- The SPDR S&P 500 ETF Trust’s (SPY) bad week is not necessarily an omen for bear market.
- Yesterday’s late day nose dive had special circumstances behind it.
- The market largest components are healthier than ever.
Wall Street investors are showing a tremendous amount of indecision. The dilemma is between current strong macroeconomic conditions and potentially explosive geopolitical risks. There are a few other wrinkles, the largest one being U.S. Fedeal Reserve tightening cycle. After years of dovish monetary policy, they are now embarking on the opposite. Yesterday the SPDR S&P 500 ETF Trust (NYSEARCA:SPY) stock fell 1.5%, on the back of a .5% drop the day before. But the sharpest dive yesterday came from a specific JPMorgan (NYSE:JPM) trade.
Luckily this all came about after an 11% straight shot rally from two weeks ago. This week’s retracement is minor and not yet constitute a reason to add bullish positions in size. But my thesis is that SPY could use this swoon to build better momentum and crack into new highs soon. Yes, you heard that right, I am still optimistic about that possibility.
If I am right, the spy stock will be leading a new charge on Wall Street. Year-to-date, it and the DOW are doing twice better than the NASDAQ and the Russell 2000. Stocks must stall at resistance zones before they can punch through the ceiling. After a strong rally, investors need a rest to gather better momentum. Technically, there was room for a 5% to 6% drop without causing any lasting damage. This can happen by next Tuesday, so investors should spend time shopping for bargains.
|SPY||SPDR S&P 500 ETF Trust||$452.41|
SPY Stock Has Excellent Soldiers
The bullish SPY fundamentals are easy to argue because its constituents are healthy. All of the mega-cap stocks are breaking records perpetually. This is not the dot com bubble where we were chasing hope. The current actual results are strong even for stocks that fall on earnings. The disappointments are from overly exuberant estimates.
The economic conditions are also strong, and that’s why the Fed is trying to cool things down. Spending is at record levels, and unemployment is under 4%. This is hardly a situation where the economy is on the brink. Therefore, left alone and without negative extrinsic factors, stocks will want to rise. If the SPY can find footing near $436 per share this month, it can rebound with force. Before the rally could bring new highs, it will face resistance starting with this week’s high. Once the bulls overcome that, they can then tackle the last obstacles at the all-time high.
The Bears’ Advantages Are Not Permanent
So far the quarter scoreboard is not a good omen. The SPY stock is down 3%, which according to score keepers is the worst since the pandemic. Luckily nothing is “normal” therefore I won’t put much weight into that headline. Broad stroke stats are not that important to stock price trajectories. As long as the facts are strong I will assume the bulls are in charge. The game between “da bulls and da bears” is about even, and all headlines are aiding the bears. An ease on any of those fronts would bring an advantage to the bulls.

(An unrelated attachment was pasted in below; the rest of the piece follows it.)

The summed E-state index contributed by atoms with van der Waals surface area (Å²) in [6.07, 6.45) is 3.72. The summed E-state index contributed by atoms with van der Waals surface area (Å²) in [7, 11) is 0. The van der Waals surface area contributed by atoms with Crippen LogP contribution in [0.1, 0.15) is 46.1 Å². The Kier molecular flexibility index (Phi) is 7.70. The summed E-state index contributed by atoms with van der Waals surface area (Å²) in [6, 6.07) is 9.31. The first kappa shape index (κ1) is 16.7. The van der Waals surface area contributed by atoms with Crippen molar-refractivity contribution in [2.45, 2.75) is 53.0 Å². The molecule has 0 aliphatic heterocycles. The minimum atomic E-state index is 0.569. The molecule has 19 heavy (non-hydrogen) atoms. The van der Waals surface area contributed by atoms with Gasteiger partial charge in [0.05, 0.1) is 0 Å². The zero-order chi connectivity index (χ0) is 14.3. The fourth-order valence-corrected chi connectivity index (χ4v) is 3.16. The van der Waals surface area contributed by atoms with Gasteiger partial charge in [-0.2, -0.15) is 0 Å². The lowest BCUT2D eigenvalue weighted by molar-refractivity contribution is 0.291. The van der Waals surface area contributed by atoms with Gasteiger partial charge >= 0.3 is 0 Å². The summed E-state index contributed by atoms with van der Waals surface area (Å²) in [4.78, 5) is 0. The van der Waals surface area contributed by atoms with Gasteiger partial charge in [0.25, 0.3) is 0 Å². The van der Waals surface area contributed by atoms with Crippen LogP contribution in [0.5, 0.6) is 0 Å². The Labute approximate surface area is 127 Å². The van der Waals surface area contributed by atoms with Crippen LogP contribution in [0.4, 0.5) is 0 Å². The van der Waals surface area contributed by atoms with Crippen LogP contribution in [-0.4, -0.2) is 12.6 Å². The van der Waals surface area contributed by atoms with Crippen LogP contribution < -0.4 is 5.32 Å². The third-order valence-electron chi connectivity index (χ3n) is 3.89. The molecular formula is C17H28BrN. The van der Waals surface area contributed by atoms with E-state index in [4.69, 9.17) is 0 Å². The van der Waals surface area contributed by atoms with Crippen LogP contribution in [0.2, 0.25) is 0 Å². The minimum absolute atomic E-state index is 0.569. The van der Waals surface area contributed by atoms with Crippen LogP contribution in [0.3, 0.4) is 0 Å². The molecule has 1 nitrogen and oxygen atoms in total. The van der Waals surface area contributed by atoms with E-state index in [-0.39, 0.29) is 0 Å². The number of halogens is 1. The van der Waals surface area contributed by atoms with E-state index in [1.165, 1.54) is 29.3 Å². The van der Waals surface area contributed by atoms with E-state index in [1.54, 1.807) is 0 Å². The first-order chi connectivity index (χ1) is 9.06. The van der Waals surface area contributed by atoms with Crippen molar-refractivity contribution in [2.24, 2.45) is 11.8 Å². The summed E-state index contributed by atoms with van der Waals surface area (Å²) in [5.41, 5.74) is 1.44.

Of course we cannot be certain of how the geopolitical hotbed will end. So far none of the parties involved are showing any willingness to bend. This leaves the outcome of Russia’s invasion up in the air. My assumption is that this too shall pass because of financial reasons. Wars are expensive, and the world is just coming out of a costly pandemic. Funds are too scarce to open up new battlefronts, especially physical ones.
SPY Stock Should Bounce Back
Thus, SPY stock should do better the next two quarters this year.
Hopefully, they can do that before the “Sell in May” adage kicks in. At the speed of data dissemination, there will be a few early bird sellers on that.
Therefore, being cautious for the next few weeks would be prudent. An essential part of my current bullishness is its tactical nature. I don’t condone starting full size positions as a long-term investment up here. I am seeking either shorter term swings, or decade-long commitments. Anything in between risks suffering through long stints of disappointment.
On the date of publication, Nicolas Chahine did not have (either directly or indirectly) any positions in the securities mentioned in this article. The opinions expressed in this article are those of the writer, subject to the InvestorPlace.com Publishing Guidelines.